Histological analyses and immunochemistry against fast skeletal myosin heavy chain, a
specific marker for myotubes, in rats injected with autologous myoblasts at 5 weeks after
myoblast injection demonstrated the presence of multinucleated myotubes within the
infarction scar (Figures 6B, 6C, 6D). This showed that transplanted cells were still present
and had differentiated into skeletal myotubes. In order to evaluate gap junction formation
between host and transplanted cells, double immunolabeling of fast skeletal myosin heavy
chain and connexin43 were performed in myoblast transplanted myocardium 5 weeks after
myoblast injection. Connexin43 was detected between neighboring host cardiomyocytes at
cardiomyocyte junctional borders. In contrast no connexin43 was detected between
transplanted myotubes and host cardiomyocytes (Figure 6E), suggesting the lack of gap
Our results demonstrate that (1) medium or cell injection does not facilitate per se the
occurrence of tachyarrhythmias, (2) myoblast transplantation into injured myocardium
induces electrical instability with triggering of sustained ventricular tachycardia, (3)
arrhythmias due to myoblast transplantation are transient despite the persistence of the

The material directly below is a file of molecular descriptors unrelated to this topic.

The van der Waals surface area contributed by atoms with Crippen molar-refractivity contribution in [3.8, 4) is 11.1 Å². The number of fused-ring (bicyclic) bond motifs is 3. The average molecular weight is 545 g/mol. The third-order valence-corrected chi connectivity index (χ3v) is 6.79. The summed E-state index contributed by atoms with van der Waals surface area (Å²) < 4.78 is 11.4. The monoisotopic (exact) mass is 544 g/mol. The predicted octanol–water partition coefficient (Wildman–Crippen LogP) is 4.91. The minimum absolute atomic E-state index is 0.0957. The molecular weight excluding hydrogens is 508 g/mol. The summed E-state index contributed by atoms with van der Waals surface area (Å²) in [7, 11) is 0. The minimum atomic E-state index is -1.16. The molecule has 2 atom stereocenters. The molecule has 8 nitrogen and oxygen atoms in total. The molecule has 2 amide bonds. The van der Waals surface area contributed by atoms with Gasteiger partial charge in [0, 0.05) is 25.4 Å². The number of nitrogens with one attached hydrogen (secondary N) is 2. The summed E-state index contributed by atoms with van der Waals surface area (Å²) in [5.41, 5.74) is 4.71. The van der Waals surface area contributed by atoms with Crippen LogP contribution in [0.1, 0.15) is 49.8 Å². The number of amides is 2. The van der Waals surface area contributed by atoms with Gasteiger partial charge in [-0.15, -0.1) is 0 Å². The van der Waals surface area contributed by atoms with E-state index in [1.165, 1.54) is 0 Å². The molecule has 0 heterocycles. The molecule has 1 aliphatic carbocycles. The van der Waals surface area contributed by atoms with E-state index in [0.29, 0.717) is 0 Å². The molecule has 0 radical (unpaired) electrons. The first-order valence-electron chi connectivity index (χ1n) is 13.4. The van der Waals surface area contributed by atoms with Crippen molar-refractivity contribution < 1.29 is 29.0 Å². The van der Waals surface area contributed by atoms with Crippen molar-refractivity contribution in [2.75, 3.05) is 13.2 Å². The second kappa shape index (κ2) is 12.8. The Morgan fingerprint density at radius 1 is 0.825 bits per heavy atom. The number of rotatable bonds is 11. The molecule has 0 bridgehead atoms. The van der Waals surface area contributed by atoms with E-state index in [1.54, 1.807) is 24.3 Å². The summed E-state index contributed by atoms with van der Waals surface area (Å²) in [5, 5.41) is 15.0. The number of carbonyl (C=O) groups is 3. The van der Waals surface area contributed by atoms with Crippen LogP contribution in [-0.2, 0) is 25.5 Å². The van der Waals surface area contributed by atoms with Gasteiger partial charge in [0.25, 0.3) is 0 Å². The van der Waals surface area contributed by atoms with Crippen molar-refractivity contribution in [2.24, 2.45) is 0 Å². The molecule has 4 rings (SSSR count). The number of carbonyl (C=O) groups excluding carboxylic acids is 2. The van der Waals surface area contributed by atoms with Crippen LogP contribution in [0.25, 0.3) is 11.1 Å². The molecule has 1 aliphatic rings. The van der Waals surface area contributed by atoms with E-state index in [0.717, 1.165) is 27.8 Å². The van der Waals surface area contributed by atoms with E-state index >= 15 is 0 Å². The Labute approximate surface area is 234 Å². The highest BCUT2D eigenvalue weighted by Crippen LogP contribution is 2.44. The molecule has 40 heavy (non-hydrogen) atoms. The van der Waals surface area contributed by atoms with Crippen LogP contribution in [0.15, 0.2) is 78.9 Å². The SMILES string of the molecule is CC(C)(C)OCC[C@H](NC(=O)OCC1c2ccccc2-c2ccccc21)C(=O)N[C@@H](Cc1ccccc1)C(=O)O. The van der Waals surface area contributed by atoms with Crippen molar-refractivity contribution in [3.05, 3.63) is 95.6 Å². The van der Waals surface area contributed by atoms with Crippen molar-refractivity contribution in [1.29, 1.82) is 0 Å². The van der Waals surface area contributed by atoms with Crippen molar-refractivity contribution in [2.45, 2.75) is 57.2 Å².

transplanted myoblasts, (4) electrophysiological evaluation with PES may be necessary to
identify potential arrhythmogenic risk of cardiac cell therapy in rodent models.
Small scale clinical trials demonstrated the feasibility and the efficacy of autologous myoblast
transplantation to improve ventricular function after myocardial infarction, but also revealed a
high incidence of cardiac ventricular arrhythmias, suggesting that myoblast transplantation by
itself could be arrhythmogenic [3,15]. Our observations are in good agreement with these
clinical studies, showing electrical instability within weeks following myoblast
Using surface ECG recording in a mouse model, Koh et al. failed to detect arrhythmias after
skeletal myoblast transplantation into a non-injured myocardium . However, this result
should be considered with caution because of the depth of anesthesia and the cardiac injury
lack that could lower the risk of arrhythmias. Moreover, because arrhythmias are highly
unpredictable, analyses of short periods of ECG recordings may not be sufficient to detect
them. On the other hand, our analyses of numerous hours of telemetry recording also failed to
detect sustained VT in myoblast and vehicle groups. In large animal models such as
cardiomyopathic dogs  and coronary ligated rabbits , ECG recordings showed erratic
and aggressive ventricular ectopy, and lethal bradycardia after autologous myoblast
transplantation. However, in these studies as in the initial clinical trials, in the absence of
15 since heart failure or tissue injury (due to disease-inducing surgical procedure and/or to
needle puncture) could be responsible for such arrhythmogenesis. This discrepancy in the
occurrence of spontaneous arrhythmias between rodents and larger animal models might be
due to the different cardiac electrophysiological properties of these models, in particular the
fast cardiac rhythm in rodents. Nevertheless, this demonstrates that Holter monitoring is not
reliable to identify electrical instability in rodent models after cardiac cell therapy, and this